I never thought I’d be one of those people who said “I moved across the world for a guy,” but in August I moved to Ho Chi Minh City AKA HCMC AKA Saigon AKA somewhere in Vietnam – for a guy. The guy being Handsome or “that guy that Risa’s been dating for 6 years but I think she made him up because I’ve never met him and they’ve never lived in the same country.” That guy.
In a moment of frustration after working two months at the worst job I’ve ever had*, Handsome finally convinced me to join him in the city he’d been calling home for the past few months. I agreed because
- Anything was better than cleaning a cruise ship kitchen every 5 days with dental tools
- Even if I wasn’t working, the cost of living would be low and I could try my hand at being a Real Housewife of Saigon.
- I suppose 6 years is a long enough time to be in a long distance relationship.
*15 hour average days, no days off, 3 people cooking for 100 guests and crew eating in two separate shifts, working for rhymes with Gashional Neographic.
MOVING TO SAIGON
So with a little persuasion from Handsome, about $60 for a 3 month visa, and a suitcase loaded with American hot sauce and candy, I joined the thousands of foreigners that call Saigon home.
Becoming an expat in Saigon has been a process. Living in the Caribbean for 5 years I never considered myself an expat because I didn’t want to live there in the first place, and I would leave as soon as we hit the off-season. Now not only was I in a city I wasn’t super enthusiastic about, but I also had to pay rent for the first time in 7 years while simultaneously being unemployed for the first time since I was twelve. I wasn’t sure if this qualified as adulting, or regressing.
Thankfully Handsome was already set up in Saigon, and we didn’t have to look for an apartment as soon as I arrived. So that was one less problem. Within a week of being there however, I quickly learned a few things:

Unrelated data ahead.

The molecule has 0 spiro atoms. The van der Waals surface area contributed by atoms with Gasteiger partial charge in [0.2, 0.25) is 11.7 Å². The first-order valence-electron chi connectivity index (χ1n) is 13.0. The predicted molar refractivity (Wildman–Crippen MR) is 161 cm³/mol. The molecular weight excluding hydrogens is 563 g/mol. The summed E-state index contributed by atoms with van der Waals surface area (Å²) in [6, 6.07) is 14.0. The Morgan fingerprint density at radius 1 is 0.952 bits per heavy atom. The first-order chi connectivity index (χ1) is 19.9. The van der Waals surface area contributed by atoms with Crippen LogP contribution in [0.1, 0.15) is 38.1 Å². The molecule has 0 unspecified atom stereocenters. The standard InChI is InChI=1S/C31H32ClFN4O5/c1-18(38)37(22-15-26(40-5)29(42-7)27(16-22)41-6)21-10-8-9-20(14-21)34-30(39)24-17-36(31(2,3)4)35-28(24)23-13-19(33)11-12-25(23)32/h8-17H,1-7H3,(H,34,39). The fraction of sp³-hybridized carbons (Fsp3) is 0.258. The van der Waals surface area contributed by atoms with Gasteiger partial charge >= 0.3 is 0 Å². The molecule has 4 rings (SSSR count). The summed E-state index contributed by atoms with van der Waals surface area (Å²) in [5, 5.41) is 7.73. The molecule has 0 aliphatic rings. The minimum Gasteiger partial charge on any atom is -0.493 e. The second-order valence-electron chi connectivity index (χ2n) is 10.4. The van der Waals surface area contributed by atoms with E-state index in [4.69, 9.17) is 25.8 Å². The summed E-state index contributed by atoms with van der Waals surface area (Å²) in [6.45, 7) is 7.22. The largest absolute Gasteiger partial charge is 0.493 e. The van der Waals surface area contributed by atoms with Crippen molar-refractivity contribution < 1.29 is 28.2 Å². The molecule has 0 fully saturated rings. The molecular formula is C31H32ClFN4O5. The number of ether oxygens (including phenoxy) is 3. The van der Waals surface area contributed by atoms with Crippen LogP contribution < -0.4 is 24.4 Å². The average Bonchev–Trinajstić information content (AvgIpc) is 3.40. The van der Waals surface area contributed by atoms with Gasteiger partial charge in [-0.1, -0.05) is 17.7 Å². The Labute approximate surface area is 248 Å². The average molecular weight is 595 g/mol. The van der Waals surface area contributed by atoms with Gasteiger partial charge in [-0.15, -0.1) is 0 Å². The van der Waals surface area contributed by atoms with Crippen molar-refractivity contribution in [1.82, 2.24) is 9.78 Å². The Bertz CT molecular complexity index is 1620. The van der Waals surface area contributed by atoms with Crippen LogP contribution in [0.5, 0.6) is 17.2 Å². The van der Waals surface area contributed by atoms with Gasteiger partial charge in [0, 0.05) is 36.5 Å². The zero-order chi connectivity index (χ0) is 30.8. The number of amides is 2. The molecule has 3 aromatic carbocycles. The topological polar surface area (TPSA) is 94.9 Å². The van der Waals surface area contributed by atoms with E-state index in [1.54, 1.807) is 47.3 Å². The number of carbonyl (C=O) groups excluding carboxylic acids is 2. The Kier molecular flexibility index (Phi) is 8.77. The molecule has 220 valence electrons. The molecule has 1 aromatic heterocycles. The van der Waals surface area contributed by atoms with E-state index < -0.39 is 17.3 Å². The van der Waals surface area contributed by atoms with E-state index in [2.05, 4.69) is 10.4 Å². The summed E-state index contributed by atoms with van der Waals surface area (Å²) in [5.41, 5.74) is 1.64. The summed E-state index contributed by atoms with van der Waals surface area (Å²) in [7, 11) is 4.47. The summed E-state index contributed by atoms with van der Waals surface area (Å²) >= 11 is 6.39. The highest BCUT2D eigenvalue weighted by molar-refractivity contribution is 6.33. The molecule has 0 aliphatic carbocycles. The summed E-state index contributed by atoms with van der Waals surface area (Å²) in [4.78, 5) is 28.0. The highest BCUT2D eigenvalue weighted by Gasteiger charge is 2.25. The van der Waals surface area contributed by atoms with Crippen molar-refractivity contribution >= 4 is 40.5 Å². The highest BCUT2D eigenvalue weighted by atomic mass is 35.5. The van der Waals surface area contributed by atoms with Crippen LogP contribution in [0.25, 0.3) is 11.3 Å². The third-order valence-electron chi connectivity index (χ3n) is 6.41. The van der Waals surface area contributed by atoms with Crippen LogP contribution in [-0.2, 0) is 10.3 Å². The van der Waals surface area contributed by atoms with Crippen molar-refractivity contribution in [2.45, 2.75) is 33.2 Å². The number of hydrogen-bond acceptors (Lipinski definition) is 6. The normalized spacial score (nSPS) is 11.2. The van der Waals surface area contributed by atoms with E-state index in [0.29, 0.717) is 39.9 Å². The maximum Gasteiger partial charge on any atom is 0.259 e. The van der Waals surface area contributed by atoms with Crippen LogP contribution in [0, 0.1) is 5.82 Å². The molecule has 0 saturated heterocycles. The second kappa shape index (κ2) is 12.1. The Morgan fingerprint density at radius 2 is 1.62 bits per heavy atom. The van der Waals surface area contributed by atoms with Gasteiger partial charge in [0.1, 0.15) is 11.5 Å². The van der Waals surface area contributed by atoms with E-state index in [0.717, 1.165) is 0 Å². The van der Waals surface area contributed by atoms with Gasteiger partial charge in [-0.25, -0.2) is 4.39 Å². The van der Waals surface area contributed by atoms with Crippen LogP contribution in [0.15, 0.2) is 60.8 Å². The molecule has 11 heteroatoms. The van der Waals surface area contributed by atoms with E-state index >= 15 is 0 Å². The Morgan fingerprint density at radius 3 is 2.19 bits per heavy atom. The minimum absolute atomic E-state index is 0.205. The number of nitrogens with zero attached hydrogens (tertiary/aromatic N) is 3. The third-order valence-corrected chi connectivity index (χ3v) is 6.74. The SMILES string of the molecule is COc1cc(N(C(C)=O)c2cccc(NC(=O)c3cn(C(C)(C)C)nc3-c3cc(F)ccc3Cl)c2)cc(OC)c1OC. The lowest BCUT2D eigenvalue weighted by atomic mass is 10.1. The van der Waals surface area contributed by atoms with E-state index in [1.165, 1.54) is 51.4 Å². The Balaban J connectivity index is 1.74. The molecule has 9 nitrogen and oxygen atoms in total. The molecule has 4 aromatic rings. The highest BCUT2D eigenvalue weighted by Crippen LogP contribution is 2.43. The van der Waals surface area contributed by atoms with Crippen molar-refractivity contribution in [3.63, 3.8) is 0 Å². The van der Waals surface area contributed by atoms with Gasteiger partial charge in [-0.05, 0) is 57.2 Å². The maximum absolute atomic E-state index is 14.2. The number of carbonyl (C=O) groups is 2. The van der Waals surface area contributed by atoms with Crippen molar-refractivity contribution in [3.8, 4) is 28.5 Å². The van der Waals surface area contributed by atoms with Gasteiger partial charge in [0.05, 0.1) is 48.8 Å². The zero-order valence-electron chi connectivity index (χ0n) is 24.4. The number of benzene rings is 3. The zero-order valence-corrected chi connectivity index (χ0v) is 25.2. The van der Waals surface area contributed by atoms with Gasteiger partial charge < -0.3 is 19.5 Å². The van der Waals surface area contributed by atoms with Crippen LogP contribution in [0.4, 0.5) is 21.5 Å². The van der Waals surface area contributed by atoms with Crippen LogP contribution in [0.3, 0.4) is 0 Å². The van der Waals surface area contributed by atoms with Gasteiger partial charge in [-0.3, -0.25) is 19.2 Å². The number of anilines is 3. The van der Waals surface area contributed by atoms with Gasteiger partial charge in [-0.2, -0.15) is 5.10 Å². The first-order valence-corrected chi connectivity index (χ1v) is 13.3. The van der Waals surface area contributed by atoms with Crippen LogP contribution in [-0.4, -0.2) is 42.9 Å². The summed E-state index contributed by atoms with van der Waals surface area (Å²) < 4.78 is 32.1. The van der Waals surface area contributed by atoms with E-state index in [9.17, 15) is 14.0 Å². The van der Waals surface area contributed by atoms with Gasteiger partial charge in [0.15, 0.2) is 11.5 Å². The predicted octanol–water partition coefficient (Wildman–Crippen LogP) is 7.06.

- Having no friends sucks.
- Having no friends and an ant infested kitchen that I can’t cook in sucks too.
- Having no friends, ants in my kitchen and no job makes my life really suck.
- Being my boyfriend while I have with no friends, an ant filled kitchen and no job makes makes YOUR life really suck.
Sorry Handsome. Apparently housewife life is not for me. After much discussion about the aforementioned issues, we decided that I needed to find things to do before we murdered each other.
Mission 1: Learn How to Cross The Street in Vietnam
The first step to getting out of the house was learning how to cross the street. This isn’t a euphemism. I’m sure you’ve seen videos of the traffic in Saigon by now and if you haven’t…it’s a source of great stress for a lot of first time visitors to the city. I see people almost get hit by motorbikes pretty much all day in the main tourist districts. Myself included.
It’s kind of like, imagine you’re running through a field, where the White Walkers on your right, are about to be charged by the Dothraki on your left. Except they’re all on scooters going 50 miles an hour, and some of them are running backwards and perpendicular to the flow of traffic – so there’s actually no order as to which way you need to look. As you start to cross, you realize Cersi’s army is coming at you from straight ahead and also needs to be avoided. Somehow you make it across all that to the sidewalk, only to be hit by Ramsey Bolton on motorbike because Bolton DGAF and sidewalks are just another battlefield that has inconvenient pedestrians walking on it. Welcome to the Game of Throngs (of Scooters).
Theoretically I’ve been told you can cross if you walk in a straight line at a steady pace, and traffic will avoid you. Personally, I downloaded Grab (Asian Uber) and hire scooters to take me across the street. Or walk down stream from children and old people when they cross. They make great shields.
Mission 2: Find a Job